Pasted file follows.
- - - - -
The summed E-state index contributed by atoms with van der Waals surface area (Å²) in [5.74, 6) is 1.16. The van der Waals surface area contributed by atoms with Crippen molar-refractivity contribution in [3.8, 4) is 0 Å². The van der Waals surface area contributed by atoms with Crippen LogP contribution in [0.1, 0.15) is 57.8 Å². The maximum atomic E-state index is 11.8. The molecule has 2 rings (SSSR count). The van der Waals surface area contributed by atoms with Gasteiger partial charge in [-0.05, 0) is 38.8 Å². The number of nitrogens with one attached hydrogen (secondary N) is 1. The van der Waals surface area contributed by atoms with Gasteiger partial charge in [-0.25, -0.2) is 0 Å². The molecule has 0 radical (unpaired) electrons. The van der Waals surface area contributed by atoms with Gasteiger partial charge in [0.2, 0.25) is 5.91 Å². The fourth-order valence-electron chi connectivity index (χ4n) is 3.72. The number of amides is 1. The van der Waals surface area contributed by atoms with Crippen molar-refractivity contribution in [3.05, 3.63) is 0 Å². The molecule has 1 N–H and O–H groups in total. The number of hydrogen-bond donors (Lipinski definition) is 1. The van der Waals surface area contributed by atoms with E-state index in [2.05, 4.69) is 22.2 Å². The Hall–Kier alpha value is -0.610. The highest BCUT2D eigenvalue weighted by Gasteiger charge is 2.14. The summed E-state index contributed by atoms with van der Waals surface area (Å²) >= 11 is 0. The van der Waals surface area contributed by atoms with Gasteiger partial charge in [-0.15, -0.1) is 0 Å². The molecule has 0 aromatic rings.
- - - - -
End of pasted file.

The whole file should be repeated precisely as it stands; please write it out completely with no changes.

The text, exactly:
The summed E-state index contributed by atoms with van der Waals surface area (Å²) in [5.74, 6) is 1.16. The van der Waals surface area contributed by atoms with Crippen molar-refractivity contribution in [3.8, 4) is 0 Å². The van der Waals surface area contributed by atoms with Crippen LogP contribution in [0.1, 0.15) is 57.8 Å². The maximum atomic E-state index is 11.8. The molecule has 2 rings (SSSR count). The van der Waals surface area contributed by atoms with Gasteiger partial charge in [-0.05, 0) is 38.8 Å². The number of nitrogens with one attached hydrogen (secondary N) is 1. The van der Waals surface area contributed by atoms with Gasteiger partial charge in [-0.25, -0.2) is 0 Å². The molecule has 0 radical (unpaired) electrons. The van der Waals surface area contributed by atoms with Gasteiger partial charge in [0.2, 0.25) is 5.91 Å². The fourth-order valence-electron chi connectivity index (χ4n) is 3.72. The number of amides is 1. The van der Waals surface area contributed by atoms with Crippen molar-refractivity contribution in [3.05, 3.63) is 0 Å². The molecule has 1 N–H and O–H groups in total. The number of hydrogen-bond donors (Lipinski definition) is 1. The van der Waals surface area contributed by atoms with E-state index in [2.05, 4.69) is 22.2 Å². The Hall–Kier alpha value is -0.610. The highest BCUT2D eigenvalue weighted by Gasteiger charge is 2.14. The summed E-state index contributed by atoms with van der Waals surface area (Å²) >= 11 is 0. The van der Waals surface area contributed by atoms with Gasteiger partial charge in [-0.15, -0.1) is 0 Å². The molecule has 0 aromatic rings.